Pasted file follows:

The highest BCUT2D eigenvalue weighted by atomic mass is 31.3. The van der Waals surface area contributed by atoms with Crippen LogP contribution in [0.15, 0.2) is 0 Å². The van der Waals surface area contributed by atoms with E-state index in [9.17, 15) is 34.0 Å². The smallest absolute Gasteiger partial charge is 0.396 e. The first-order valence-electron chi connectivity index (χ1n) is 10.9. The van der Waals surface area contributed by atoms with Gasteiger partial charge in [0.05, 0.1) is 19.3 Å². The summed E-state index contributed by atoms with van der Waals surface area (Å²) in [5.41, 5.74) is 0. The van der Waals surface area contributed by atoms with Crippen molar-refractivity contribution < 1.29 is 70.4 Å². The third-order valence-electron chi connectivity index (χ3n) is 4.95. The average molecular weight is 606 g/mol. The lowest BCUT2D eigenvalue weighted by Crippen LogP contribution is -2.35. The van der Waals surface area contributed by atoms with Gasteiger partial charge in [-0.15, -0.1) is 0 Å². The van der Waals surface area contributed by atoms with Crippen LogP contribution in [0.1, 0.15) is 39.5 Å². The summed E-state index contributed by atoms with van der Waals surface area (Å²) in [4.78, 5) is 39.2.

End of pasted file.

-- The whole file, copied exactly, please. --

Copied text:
The highest BCUT2D eigenvalue weighted by atomic mass is 31.3. The van der Waals surface area contributed by atoms with Crippen LogP contribution in [0.15, 0.2) is 0 Å². The van der Waals surface area contributed by atoms with E-state index in [9.17, 15) is 34.0 Å². The smallest absolute Gasteiger partial charge is 0.396 e. The first-order valence-electron chi connectivity index (χ1n) is 10.9. The van der Waals surface area contributed by atoms with Gasteiger partial charge in [0.05, 0.1) is 19.3 Å². The summed E-state index contributed by atoms with van der Waals surface area (Å²) in [5.41, 5.74) is 0. The van der Waals surface area contributed by atoms with Crippen molar-refractivity contribution < 1.29 is 70.4 Å². The third-order valence-electron chi connectivity index (χ3n) is 4.95. The average molecular weight is 606 g/mol. The lowest BCUT2D eigenvalue weighted by Crippen LogP contribution is -2.35. The van der Waals surface area contributed by atoms with Gasteiger partial charge in [-0.15, -0.1) is 0 Å². The van der Waals surface area contributed by atoms with Crippen LogP contribution in [0.1, 0.15) is 39.5 Å². The summed E-state index contributed by atoms with van der Waals surface area (Å²) in [4.78, 5) is 39.2.